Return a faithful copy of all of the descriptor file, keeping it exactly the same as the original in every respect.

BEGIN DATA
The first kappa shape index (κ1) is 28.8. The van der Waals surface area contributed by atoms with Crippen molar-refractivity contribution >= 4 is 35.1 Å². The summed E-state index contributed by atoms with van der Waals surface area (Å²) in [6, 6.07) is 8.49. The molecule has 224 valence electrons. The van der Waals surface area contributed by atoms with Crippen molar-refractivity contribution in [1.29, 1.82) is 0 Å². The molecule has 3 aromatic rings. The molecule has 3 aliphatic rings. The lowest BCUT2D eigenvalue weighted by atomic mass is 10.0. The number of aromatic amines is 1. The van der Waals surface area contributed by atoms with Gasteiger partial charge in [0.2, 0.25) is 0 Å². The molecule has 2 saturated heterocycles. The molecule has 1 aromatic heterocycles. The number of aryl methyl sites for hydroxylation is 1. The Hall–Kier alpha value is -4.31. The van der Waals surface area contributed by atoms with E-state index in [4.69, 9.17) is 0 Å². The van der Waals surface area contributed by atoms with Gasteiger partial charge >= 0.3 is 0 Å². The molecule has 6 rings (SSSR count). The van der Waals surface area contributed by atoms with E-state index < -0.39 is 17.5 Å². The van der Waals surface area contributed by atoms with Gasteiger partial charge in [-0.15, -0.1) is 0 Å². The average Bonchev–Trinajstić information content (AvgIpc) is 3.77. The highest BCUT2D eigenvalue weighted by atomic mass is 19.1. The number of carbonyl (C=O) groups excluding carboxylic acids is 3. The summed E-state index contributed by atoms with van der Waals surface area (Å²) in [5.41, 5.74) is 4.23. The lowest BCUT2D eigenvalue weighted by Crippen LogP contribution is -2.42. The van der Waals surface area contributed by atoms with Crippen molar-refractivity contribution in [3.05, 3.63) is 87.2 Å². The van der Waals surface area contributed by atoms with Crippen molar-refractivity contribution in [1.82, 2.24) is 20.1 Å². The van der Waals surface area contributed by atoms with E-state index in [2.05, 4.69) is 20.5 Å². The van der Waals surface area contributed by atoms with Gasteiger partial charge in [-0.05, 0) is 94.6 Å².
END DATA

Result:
The first kappa shape index (κ1) is 28.8. The van der Waals surface area contributed by atoms with Crippen molar-refractivity contribution >= 4 is 35.1 Å². The summed E-state index contributed by atoms with van der Waals surface area (Å²) in [6, 6.07) is 8.49. The molecule has 224 valence electrons. The van der Waals surface area contributed by atoms with Crippen molar-refractivity contribution in [1.29, 1.82) is 0 Å². The molecule has 3 aromatic rings. The molecule has 3 aliphatic rings. The lowest BCUT2D eigenvalue weighted by atomic mass is 10.0. The number of aromatic amines is 1. The van der Waals surface area contributed by atoms with Gasteiger partial charge in [0.2, 0.25) is 0 Å². The molecule has 2 saturated heterocycles. The molecule has 1 aromatic heterocycles. The number of aryl methyl sites for hydroxylation is 1. The Hall–Kier alpha value is -4.31. The van der Waals surface area contributed by atoms with E-state index in [4.69, 9.17) is 0 Å². The van der Waals surface area contributed by atoms with Gasteiger partial charge >= 0.3 is 0 Å². The molecule has 6 rings (SSSR count). The van der Waals surface area contributed by atoms with E-state index < -0.39 is 17.5 Å². The van der Waals surface area contributed by atoms with Gasteiger partial charge in [-0.15, -0.1) is 0 Å². The average Bonchev–Trinajstić information content (AvgIpc) is 3.77. The highest BCUT2D eigenvalue weighted by atomic mass is 19.1. The number of carbonyl (C=O) groups excluding carboxylic acids is 3. The summed E-state index contributed by atoms with van der Waals surface area (Å²) in [5.41, 5.74) is 4.23. The lowest BCUT2D eigenvalue weighted by Crippen LogP contribution is -2.42. The van der Waals surface area contributed by atoms with Crippen molar-refractivity contribution in [3.05, 3.63) is 87.2 Å². The van der Waals surface area contributed by atoms with Crippen molar-refractivity contribution in [1.82, 2.24) is 20.1 Å². The van der Waals surface area contributed by atoms with E-state index in [2.05, 4.69) is 20.5 Å². The van der Waals surface area contributed by atoms with Gasteiger partial charge in [-0.05, 0) is 94.6 Å².